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    1. Curiously Mr Books has started leaving pencil marks in the occasional non-fiction book now, so he can refer back to certain ideas. I may have drawn him over to the dark side 😂

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    1. Like you I was deadset against reading it, but when my Bookclub picked it last year, I decided to be fair & give it a go. I knew by the end of the first chapter it wasn’t going to work for me. So I just skimmed it. There are too many really good books to read Cathy.

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    1. Thanks Anne for the link. Your reading experience was very mixed. For me, there was this weird sense of having read this story before, even though I haven’t & I cannot think of anything similar off the top of my head. But I have read lots of memoirs about people with traumatic childhoods over the years, so maybe I’m just done with that genre for now.

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  3. Interesting what you say about On Earth &c. I’ve just picked it up from the library where I had reserved it, and I’m finding it difficult to must the motivation to actually read it. I think you’ve given me permission to take it back to the library unread…

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    1. For me it was the traumatised childhood theme. I’ve read so many books like this over the years, & I’m now struggling to go there.
      You can always borrow it again, if you find you want to try it for yourself 😊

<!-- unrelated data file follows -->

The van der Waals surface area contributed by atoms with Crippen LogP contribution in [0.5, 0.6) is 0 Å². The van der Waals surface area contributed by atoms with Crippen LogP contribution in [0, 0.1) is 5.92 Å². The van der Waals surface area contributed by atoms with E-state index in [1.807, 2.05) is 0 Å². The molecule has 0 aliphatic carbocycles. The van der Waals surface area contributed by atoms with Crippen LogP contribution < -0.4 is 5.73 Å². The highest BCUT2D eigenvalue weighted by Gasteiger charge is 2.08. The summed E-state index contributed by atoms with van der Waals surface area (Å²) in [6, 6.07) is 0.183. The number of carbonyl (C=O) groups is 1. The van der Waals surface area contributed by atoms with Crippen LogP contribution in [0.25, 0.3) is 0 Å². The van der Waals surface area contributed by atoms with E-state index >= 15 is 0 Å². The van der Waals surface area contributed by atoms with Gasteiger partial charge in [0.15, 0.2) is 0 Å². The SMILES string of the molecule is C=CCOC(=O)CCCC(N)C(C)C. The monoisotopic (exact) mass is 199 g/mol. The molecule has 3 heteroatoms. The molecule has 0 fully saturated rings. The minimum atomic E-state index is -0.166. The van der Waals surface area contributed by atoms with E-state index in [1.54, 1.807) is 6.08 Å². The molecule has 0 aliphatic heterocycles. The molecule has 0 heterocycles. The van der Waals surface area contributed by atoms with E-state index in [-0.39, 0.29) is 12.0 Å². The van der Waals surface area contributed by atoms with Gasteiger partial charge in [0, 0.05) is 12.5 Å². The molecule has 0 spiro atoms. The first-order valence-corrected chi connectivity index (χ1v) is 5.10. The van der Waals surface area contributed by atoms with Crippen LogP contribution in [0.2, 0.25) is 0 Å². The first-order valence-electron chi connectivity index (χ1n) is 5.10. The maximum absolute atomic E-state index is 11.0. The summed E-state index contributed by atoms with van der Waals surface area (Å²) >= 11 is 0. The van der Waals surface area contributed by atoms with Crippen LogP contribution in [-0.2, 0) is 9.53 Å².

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  4. #9 – I agreed it was crap as a novel. The author should stick to nature writing. When I’m with people (in person or online) who loved it I just smile and nod…I don’t think it’s possible to argue with them.

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    1. I have to do that at work almost every day with customers! I get a bit stuck when someone asks me for a recommendation & I check what was the last book they read & loved & they say Crawdads. I just take a deep breath & give them a Barbara Kingsolver.

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  5. i’ve pretty much given up on modern novels. they are often brutal and repetitious, saying the same things older authors have already and in a much more comprehensive way discussed… i liked some of Vonnegut’s work, but i can’t think of any since then that impressed…

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    1. Most of the modern writers I read, are writers of historical fiction, but I have read some that have something important or interesting to say about the modern condition, but, like you, they often don’t absorb me in a way that older books do. If I get lost in a book, it’s usually from a book written before I was born.

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  6. Great meme! An interesting variety of books. I might read Stalin’s Wine Cellar. Like your husband, I might like this one.